Think about what we do

Although I have commented on it here and there, I feel the urgent need to come back to this matter of books taken from school libraries in Ontario – and for some burned.

I am convinced that, in order to judge this case correctly, it is necessary to take on it that distance which the philosophy of education helps to acquire. It is this perspective that I tried to adopt when I was asked to comment on this affair and I want here, in writing (which remains…), to recall it clearly and present the conclusions to which it leads me.

The role of the school

What matters first and foremost is to remember that these events occur in a very specific institution: the school. Its main function is to educate and it is intended for children and young people, unlike higher education establishments, such as universities, which are aimed at adults.

The school educates by transmitting knowledge. These are broken down into a curriculum which must have been carefully thought out and delivered, taking into account in particular the age of the recipients. A major concern must then be not to indoctrinate, which would be to ensure that the students unconditionally adhere to a doctrine, which is not knowledge, but rather a possible and debated position on a subject, on a question or on a social issue.

Of course, there are times when the curriculum has to be revised. What often leads us there is first of all the transformations of knowledge that the school has the function of transmitting. The exact same physics content is not taught in high school in a class of 1860 as in a class of 1960: science has evolved and the school curriculum has, with good reason, adapted. The same goes, of course, in history.

This time, on the other hand, much more than in other disciplines, these transformations of our knowledge are also carried by various movements and generate social debates and demands of all kinds. All this takes place in society as a whole, and it is here that another aspect of the special status of the school must be remembered.

This is indeed a kind of middle ground between the family, where the students come from, and the society, in which they are destined to become citizens. Through school, ideally, they leave their family with all that characterizes it and gain access to knowledge and the standards that govern them: they gradually forge an identity and prepare themselves to enter society lucidly.

Now take into account the mission of transmitting knowledge; this inescapable imperative not to indoctrinate; the unique status of the school; and the age of those who frequent it. Then ask yourself under what conditions – and, if so, according to what guidelines – it is appropriate to modify a history curriculum and how it should be dispensed according to the age of the students. If you’ve followed me this far, you can clearly see light signals that read “caution” and “attention”.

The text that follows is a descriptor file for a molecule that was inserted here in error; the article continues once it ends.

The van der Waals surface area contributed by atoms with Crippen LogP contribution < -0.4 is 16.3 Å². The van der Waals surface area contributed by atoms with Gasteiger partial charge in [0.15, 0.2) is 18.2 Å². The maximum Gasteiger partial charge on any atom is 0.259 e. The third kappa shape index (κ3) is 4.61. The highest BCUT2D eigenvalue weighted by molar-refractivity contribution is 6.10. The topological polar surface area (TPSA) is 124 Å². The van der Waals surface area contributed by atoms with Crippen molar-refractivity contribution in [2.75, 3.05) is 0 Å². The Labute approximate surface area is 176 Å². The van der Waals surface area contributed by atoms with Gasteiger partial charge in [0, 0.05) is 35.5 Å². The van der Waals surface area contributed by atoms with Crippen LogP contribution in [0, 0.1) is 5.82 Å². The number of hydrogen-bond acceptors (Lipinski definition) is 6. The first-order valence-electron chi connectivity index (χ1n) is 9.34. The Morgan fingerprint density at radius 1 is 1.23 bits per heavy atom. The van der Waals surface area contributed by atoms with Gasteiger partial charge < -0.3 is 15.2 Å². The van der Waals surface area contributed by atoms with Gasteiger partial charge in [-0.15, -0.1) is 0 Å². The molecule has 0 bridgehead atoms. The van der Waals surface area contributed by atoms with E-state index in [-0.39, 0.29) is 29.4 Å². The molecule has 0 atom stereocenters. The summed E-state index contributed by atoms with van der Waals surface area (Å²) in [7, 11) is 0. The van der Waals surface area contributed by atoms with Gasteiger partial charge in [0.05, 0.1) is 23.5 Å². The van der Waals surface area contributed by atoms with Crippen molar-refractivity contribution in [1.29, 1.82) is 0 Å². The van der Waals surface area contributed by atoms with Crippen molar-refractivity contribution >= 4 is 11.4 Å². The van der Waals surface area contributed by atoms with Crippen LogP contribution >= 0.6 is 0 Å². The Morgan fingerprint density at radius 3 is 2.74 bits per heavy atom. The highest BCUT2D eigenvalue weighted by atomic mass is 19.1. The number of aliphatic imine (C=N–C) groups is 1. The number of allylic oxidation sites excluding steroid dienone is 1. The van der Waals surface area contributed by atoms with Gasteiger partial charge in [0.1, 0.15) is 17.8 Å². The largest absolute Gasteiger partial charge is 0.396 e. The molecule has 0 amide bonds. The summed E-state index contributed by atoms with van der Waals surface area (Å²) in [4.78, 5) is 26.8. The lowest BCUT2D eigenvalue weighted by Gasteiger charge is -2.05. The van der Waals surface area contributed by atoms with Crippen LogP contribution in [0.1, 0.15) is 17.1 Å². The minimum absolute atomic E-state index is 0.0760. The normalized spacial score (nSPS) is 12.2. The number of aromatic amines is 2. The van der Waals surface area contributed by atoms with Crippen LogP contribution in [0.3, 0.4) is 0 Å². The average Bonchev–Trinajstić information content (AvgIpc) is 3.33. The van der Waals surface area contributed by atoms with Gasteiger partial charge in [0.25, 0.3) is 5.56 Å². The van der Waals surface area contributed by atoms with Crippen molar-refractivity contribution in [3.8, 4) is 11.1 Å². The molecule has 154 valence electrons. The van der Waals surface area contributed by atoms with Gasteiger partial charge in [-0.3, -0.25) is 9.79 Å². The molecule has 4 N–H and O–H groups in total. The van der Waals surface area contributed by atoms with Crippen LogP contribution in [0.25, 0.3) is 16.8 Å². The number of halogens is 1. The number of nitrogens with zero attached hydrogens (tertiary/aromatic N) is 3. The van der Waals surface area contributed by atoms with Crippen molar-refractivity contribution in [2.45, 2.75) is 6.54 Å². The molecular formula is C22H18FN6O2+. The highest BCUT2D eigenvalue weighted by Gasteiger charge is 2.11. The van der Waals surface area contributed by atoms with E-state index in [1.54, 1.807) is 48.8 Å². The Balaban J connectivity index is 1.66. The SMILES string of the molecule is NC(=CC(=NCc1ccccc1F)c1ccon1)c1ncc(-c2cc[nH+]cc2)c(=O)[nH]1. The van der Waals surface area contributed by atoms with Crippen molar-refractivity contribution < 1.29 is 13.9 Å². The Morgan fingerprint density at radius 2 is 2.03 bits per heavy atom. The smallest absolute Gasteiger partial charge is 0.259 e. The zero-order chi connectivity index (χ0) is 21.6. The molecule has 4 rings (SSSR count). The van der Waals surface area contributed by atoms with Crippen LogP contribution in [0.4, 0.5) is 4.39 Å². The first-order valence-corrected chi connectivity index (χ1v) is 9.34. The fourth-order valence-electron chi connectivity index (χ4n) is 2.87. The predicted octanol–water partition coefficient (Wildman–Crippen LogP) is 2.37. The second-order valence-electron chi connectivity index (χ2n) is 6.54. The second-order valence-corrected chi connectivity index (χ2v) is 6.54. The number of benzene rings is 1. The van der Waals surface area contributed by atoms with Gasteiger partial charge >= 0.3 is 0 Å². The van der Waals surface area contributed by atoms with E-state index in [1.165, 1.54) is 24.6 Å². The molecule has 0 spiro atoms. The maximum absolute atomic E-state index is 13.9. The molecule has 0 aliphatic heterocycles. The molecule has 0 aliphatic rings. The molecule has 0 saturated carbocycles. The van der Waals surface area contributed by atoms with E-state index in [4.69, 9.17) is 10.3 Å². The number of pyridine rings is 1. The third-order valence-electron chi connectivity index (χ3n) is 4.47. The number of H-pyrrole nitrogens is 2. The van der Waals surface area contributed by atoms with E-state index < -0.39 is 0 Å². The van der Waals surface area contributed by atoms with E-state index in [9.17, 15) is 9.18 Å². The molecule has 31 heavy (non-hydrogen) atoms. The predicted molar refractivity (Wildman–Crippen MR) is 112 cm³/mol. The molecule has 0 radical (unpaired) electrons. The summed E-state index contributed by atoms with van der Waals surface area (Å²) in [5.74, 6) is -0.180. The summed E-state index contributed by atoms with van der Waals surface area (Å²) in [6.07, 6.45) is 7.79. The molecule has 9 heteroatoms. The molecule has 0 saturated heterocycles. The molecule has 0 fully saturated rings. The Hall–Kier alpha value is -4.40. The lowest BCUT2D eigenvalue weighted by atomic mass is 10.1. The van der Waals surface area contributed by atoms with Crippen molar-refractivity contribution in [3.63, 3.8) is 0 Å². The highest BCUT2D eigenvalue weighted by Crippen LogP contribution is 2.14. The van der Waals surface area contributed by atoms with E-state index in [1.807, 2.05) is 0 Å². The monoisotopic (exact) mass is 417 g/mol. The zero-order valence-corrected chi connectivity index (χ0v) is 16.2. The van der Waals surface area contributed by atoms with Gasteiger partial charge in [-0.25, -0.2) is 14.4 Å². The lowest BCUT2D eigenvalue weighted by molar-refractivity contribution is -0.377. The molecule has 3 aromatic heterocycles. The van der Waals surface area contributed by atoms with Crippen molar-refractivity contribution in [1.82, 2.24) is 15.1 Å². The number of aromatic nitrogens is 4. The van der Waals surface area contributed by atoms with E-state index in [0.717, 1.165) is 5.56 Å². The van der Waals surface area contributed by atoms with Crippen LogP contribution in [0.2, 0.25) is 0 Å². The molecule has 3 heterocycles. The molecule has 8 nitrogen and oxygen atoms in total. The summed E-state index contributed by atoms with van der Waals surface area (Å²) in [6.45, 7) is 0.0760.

But you also know valuable guides for doing this. We will ask experts to update us on the knowledge now known and recognized; we will carefully distinguish between knowledge and ideology, between debated or controversial position, with the concern not to indoctrinate; the age of the pupils will be taken into account when tackling certain more delicate subjects; and we will know that everything that takes place outside of school has no place in school for that reason alone, and even less at all levels.

Reflection and nuances

Curriculum revision could of course have repercussions on textbooks and, more broadly, on the school library. In the Ontario case, we started with it.

It was activism rather than the expertise of scholars that made decisions and acted. There is nothing to ensure that the danger of indoctrination has been carefully taken into account and has weighed heavily on the decisions taken. Regardless of the age of the readers, we put in the same bag history books, encyclopedias, stories, novels and comics, which testifies to a total ignorance of books, while we were preparing to blacklist some and, horror, burn others. And decision-makers have endorsed all this, demonstrating beyond any doubt their incomprehension of what the school is and what its mission is.

Can we – must we? – rethink certain aspects of the history curriculum, in particular what is said about the Aboriginals? Without a doubt. But what we have seen in Ontario is terrifying and signals, once again, alas, that the times too often sorely lacked this precious ability to qualify, or even simply to think.

I wanted to defend the perspective of a philosopher. Just these words come back to me from a precious educational philosopher, Hannah Arendt: “All I ask, she said, is that we think about what we are doing…” She also said this, which takes these days- here have somewhat frightening connotations: “Education is the point at which it is decided whether we love the world enough to take responsibility for it and, moreover, save it from this ruin which would be inevitable without this renewal and without this arrival of young people. and newcomers. It is also with education that we decide whether we love our children enough not to reject them from our world, or abandon them to themselves, or take away their chance to undertake something new, something that we had not planned, but prepare them in advance for the task of renewing a common world. “

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